[From Don Juan.) It stood embosom'd in a happy valley
Crown'd by high woodlands, where the Druid oak Stood, like Caractacus in act to rally
His host, with broad arms 'gainst the thunder-stroke; And from beneath his boughs were seen to sally
The dappled foresters—as day awoke,
Broad as transparent, deep, and freshly fed
In currents through the calmer water spread
And sedges, brooding in their liquid bed ;
Sparkling with foam until, again subsiding,
Quiet-sank into softer ripples, gliding Into a rivulet; and thus allay'd,
Pursued its course, now gleaming, and now hiding
Its windings through the woods : now clear, now blue, According as the skies their shadows threw.
A glorious remnant of the gothic pile
(While yet the church was Rome's) stood half-apart In a grand arch, which once screen'd many an aisle :
These last had disappear'd—a loss to art; The first yet frown'd superbly o’er the soil,
And kindled feelings in the roughest heart, Which mourn'd the power of time's or tempest’s march, In gazing on that venerable arch. Within a niche, nigh to its pinnacle,
Twelve saints had once stood sanctified in stone : But these had fallen, not when the friars fell,
But in the war which struck Charles from the throne, When each house was a fortalice-as tell
The annals of full many a line undone, The gallant cavaliers, who fought in vain For those who knew not to resign or reign.
A mighty window, hollow in the centre,
Shorn of its glass of thousand colourings, Through which the deepen'd glories once could enter,
Streaming from off the sun like seraph's wings, Now yawns all desolate : now loud, now fainter,
The gale sweeps through its fretwork, and oft sings The owl his anthem, where the silenced quire Lie with their hallelujahs quench'd like fire.
But in the noontide of the moon, and when
The wind is winged from one point of heaven,
Is musical-a dying accent driven
Some deem it but the distant echo given
Shaped by decay perchance, hath given the power (Though less than that of Memnon's statue, warm
In Egypt's rays, to harp at a fix'd hour) To this gray ruin, with a voice to charm,
Sad, but serene, it sweeps o'er tree or tower :
The cause I know not, nor can solve ; but such
Symmetrical, but deck'd with carvings quaint-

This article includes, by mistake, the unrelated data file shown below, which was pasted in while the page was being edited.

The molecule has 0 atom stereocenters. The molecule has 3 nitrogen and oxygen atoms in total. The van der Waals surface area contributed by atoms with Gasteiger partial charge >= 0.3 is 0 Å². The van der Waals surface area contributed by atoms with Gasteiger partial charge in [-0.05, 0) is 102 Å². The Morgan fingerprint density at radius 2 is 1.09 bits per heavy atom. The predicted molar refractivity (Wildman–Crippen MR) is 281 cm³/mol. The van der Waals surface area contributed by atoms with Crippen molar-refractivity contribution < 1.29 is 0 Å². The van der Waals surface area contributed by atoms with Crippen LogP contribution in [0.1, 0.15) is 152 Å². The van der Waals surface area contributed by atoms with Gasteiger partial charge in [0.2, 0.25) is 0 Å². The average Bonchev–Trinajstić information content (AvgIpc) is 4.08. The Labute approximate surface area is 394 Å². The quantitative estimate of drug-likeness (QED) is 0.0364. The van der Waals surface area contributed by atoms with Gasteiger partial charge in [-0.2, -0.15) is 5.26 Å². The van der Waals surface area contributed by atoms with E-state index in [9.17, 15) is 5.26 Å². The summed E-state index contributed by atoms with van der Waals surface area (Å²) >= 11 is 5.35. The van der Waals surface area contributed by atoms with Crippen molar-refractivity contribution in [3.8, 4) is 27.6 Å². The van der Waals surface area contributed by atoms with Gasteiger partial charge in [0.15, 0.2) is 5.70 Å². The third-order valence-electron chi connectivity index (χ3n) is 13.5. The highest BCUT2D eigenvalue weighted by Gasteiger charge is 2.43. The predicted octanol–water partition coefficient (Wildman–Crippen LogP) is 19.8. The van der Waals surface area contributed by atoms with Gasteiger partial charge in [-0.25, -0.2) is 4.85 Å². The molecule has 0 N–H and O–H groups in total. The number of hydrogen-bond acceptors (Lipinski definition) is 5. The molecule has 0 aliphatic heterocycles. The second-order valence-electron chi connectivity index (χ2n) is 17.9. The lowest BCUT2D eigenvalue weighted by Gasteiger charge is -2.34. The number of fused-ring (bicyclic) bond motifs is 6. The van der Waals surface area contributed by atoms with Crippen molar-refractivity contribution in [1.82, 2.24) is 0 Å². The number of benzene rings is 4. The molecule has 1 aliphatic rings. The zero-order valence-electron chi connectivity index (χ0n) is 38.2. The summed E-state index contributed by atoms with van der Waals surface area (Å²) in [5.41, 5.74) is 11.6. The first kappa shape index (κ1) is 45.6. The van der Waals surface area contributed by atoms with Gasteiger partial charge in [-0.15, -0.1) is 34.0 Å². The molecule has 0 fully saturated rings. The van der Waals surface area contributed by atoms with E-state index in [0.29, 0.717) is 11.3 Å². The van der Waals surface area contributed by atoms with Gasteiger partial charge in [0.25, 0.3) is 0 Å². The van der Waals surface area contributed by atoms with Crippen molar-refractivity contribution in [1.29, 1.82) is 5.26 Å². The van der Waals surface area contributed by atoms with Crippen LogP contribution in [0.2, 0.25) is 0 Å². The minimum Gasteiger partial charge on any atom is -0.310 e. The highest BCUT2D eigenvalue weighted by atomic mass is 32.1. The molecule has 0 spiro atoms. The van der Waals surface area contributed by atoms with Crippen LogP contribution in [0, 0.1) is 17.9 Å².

And here perhaps a monster, there a saint:
And sparkled into basins, where it spent
THE ISLES OF GREECE.
[From the same.]
Where burning Sappho loved and sung,
Where Delos rose, and Phoebus sprung!
The hero's harp, the lover's lute,
Their place of birth alone is mute
And Marathon looks on the sea;
I dream'd that Greece might still be free ;
Which looks o'er sea-born Salamis;
And men in nations ;-all were his;
My country? On thy voiceless shore
The heroic bosom beats no more !
And must thy lyre, so long divine,
'Tis something in the dearth of fame,
Though link'd among a fetter'd race,
Even as I sing, suffuse my face ;
Must we but weep o'er days more blest ?
Must we but blush ? Our fathers bled. Earth, render back from out thy breast
A remnant of our Spartan dead ! Of the three hundred grant but three, To make a new Thermopylæ !
What, silent still ? And silent all ?
Ah! no ;-the voices of the dead Sound like a distant torrent's fall,
And answer, “Let one living head, But one arise,—we come, we come !" 'Tis but the living who are dumb.
In vain, in vain : strike other chords ;
Fill high the cup with Samian wine ! Leave battles to the Turkish hordes,
And shed the blood of Scio's vine! Hark! rising to the ignoble call, How answers each bold bacchanal !
You have the Pyrrhic dance as yet;
Where is the Pyrrhic phalanx gone ? Of two such lessons, why forget
The nobler and the manlier one ? You have the letters Cadmus gaveThink ye he meant them for a slave ?
Fill high the bowl with Samian wine!
We will not think of themes like these ! It made Anacreon's song divine;
He served—but served Polycrates,